Thou­sands of open cyber­se­cu­rity posi­tions in the fed­eral gov­ern­ment under­score the fact that our nation suf­fers from a sig­nif­i­cant lack of pro­fes­sional exper­tise in this field.

Training for human resources is a major issue right now,” said Agnes Chan, asso­ciate dean of grad­uate studies in the Col­lege of Com­puter and Infor­ma­tion Sci­ences.

Chan is prin­cipal inves­ti­gator on a recent $4.5 mil­lion grant from the National Sci­ence Foun­da­tion that will extend the university’s schol­ar­ship pro­gram in infor­ma­tion assur­ance. William Robertson, assis­tant pro­fessor with joint appoint­ments in the Col­lege of Com­puter and Infor­ma­tion Sci­ence and the Col­lege of Engi­neering and David Kaeli, asso­ciate dean of under­grad­uate pro­grams in the Col­lege of Engi­neering, will serve as the grant’s co-​​principal investigators.

The Cyber­Corps: Schol­ar­ship for Ser­vice pro­gram pro­vides both under­grad­uate and grad­uate stu­dents full tuition, fees and a stipend for the final two or three years of their studies. In return, stu­dents agree to serve for two or three years in infor­ma­tion assur­ance posi­tions in the fed­eral, state or local gov­ern­ment or at a fed­er­ally funded research and devel­op­ment center.

The fed­eral gov­ern­ment, Robertson noted, is having a hard time keeping pace with the cur­rent scale of attacks against national assets. As a result, he explained, “Recruiting and devel­oping this talent is a top pri­ority at the gov­ern­ment agen­cies respon­sible for civilian and mil­i­tary cybersecurity.”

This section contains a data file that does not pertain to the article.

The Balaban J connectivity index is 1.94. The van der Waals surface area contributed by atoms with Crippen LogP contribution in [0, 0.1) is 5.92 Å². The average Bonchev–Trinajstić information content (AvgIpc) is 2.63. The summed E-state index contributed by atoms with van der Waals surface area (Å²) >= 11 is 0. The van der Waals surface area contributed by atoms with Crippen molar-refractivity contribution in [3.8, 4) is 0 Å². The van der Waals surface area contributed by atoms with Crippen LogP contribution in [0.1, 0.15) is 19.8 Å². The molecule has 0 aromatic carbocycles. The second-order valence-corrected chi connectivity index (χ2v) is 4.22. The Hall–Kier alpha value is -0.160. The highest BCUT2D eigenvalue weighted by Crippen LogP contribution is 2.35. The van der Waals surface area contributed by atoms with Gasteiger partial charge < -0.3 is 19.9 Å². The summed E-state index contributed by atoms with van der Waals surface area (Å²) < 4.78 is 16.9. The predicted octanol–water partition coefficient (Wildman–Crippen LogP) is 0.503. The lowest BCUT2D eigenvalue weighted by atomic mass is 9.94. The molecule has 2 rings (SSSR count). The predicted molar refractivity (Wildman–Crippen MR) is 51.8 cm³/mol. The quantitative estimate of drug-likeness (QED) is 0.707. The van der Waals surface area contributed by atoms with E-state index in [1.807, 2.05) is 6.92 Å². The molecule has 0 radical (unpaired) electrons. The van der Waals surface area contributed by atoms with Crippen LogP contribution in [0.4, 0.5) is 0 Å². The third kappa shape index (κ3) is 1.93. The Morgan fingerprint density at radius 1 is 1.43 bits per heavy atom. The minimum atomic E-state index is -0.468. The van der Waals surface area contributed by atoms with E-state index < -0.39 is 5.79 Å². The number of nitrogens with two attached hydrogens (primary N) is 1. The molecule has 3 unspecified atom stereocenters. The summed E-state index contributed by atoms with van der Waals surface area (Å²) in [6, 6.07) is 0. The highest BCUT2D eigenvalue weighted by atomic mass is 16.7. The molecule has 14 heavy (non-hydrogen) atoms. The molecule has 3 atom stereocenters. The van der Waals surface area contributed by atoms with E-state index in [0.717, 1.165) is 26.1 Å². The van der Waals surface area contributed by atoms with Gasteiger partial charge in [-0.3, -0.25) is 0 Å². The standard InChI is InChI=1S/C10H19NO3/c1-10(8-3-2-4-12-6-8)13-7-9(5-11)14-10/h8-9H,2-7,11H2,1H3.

The stu­dents in the pro­gram, Roberts explained, will also have the oppor­tu­nity to work on con­crete topics related to broad areas like mobile secu­rity and secure system design. He noted that Northeastern’s secu­rity researchers have active projects in a number of these areas.

Through their intern­ships and co-​​op posi­tions, stu­dents also have access to broad research oppor­tu­ni­ties. Ryan Whelan, for example, a com­puter engi­neering doc­toral can­di­date in the pro­gram, interned with a cyber­se­cu­rity group at MIT Lin­coln Lab­o­ra­tory. The lab is now spon­soring his research in dynamic-​​software analysis and the expe­ri­ence, he said, con­firmed his interest in the field.

The SFS pro­gram helped focus my studies and inter­ests on cyber­se­cu­rity,” Whelan said.

But, Chan said, skills in the tech­nical and com­puter sci­ences alone will not pre­pare a stu­dent for a suc­cessful career as a cyber defender. “Our pro­gram is diverse in every respect — we’re able to train stu­dents whose back­ground is not tech­nical to under­stand what cyber­se­cu­rity is all about and to use the tools,” she explained.

Human­i­ties stu­dents are ideal can­di­dates for infor­ma­tion assur­ance posi­tions,” added Samuel Jenkins, who enrolled in the master’s pro­gram with an under­grad­uate degree in polit­ical science.

Jenkins recently accepted a posi­tion with the Exec­u­tive Office of the Pres­i­dent, and will pro­vide infor­ma­tion tech­nology and other infra­struc­ture ser­vices to the White House. While the job will require the soft com­mu­ni­ca­tions skills he honed in his under­grad­uate training, Jenkins said he was hired for the tech­nical skills he acquired in the SFS program.

The award fol­lows on the heels of Northeastern’s recent des­ig­na­tion as one of four National Center of Aca­d­emic Excel­lence in Cyber Oper­a­tions. The project, Kaeli said, is “per­fectly aligned with the university’s mis­sion to become an inter­na­tional leader in the field of cybersecurity.”